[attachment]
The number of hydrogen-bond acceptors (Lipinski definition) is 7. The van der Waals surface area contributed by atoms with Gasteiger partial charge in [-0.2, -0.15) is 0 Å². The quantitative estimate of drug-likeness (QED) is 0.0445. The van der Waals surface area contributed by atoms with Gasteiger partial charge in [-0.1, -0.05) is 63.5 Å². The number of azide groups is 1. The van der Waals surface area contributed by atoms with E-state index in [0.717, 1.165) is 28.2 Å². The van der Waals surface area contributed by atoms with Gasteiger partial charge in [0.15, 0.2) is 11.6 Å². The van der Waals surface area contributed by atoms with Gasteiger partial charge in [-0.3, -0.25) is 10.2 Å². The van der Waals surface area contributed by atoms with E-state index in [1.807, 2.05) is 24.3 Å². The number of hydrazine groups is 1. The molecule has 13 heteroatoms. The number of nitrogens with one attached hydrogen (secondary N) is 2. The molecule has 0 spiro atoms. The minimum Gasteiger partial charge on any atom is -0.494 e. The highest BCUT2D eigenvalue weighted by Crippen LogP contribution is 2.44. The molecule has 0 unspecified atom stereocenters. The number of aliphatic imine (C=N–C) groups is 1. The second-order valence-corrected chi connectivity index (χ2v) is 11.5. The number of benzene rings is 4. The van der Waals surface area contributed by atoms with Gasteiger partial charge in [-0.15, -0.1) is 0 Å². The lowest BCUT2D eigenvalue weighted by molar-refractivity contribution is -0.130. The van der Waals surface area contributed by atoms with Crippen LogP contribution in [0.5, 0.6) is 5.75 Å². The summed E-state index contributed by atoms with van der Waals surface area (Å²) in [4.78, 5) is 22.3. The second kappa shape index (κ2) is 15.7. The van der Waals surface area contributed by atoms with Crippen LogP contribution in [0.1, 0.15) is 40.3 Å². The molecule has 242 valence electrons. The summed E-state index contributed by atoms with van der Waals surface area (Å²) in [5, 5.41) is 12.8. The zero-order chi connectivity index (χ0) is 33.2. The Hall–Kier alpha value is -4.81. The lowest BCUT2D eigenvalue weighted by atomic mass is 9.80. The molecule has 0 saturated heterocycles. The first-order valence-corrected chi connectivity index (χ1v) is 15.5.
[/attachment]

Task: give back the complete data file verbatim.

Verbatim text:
The number of hydrogen-bond acceptors (Lipinski definition) is 7. The van der Waals surface area contributed by atoms with Gasteiger partial charge in [-0.2, -0.15) is 0 Å². The quantitative estimate of drug-likeness (QED) is 0.0445. The van der Waals surface area contributed by atoms with Gasteiger partial charge in [-0.1, -0.05) is 63.5 Å². The number of azide groups is 1. The van der Waals surface area contributed by atoms with E-state index in [0.717, 1.165) is 28.2 Å². The van der Waals surface area contributed by atoms with Gasteiger partial charge in [0.15, 0.2) is 11.6 Å². The van der Waals surface area contributed by atoms with Gasteiger partial charge in [-0.3, -0.25) is 10.2 Å². The van der Waals surface area contributed by atoms with E-state index in [1.807, 2.05) is 24.3 Å². The number of hydrazine groups is 1. The molecule has 13 heteroatoms. The number of nitrogens with one attached hydrogen (secondary N) is 2. The molecule has 0 spiro atoms. The minimum Gasteiger partial charge on any atom is -0.494 e. The highest BCUT2D eigenvalue weighted by Crippen LogP contribution is 2.44. The molecule has 0 unspecified atom stereocenters. The number of aliphatic imine (C=N–C) groups is 1. The second-order valence-corrected chi connectivity index (χ2v) is 11.5. The number of benzene rings is 4. The van der Waals surface area contributed by atoms with Gasteiger partial charge in [-0.15, -0.1) is 0 Å². The lowest BCUT2D eigenvalue weighted by molar-refractivity contribution is -0.130. The van der Waals surface area contributed by atoms with Crippen LogP contribution in [0.5, 0.6) is 5.75 Å². The summed E-state index contributed by atoms with van der Waals surface area (Å²) in [4.78, 5) is 22.3. The second kappa shape index (κ2) is 15.7. The van der Waals surface area contributed by atoms with Crippen LogP contribution in [0.1, 0.15) is 40.3 Å². The molecule has 242 valence electrons. The summed E-state index contributed by atoms with van der Waals surface area (Å²) in [5, 5.41) is 12.8. The zero-order chi connectivity index (χ0) is 33.2. The Hall–Kier alpha value is -4.81. The lowest BCUT2D eigenvalue weighted by atomic mass is 9.80. The molecule has 0 saturated heterocycles. The first-order valence-corrected chi connectivity index (χ1v) is 15.5.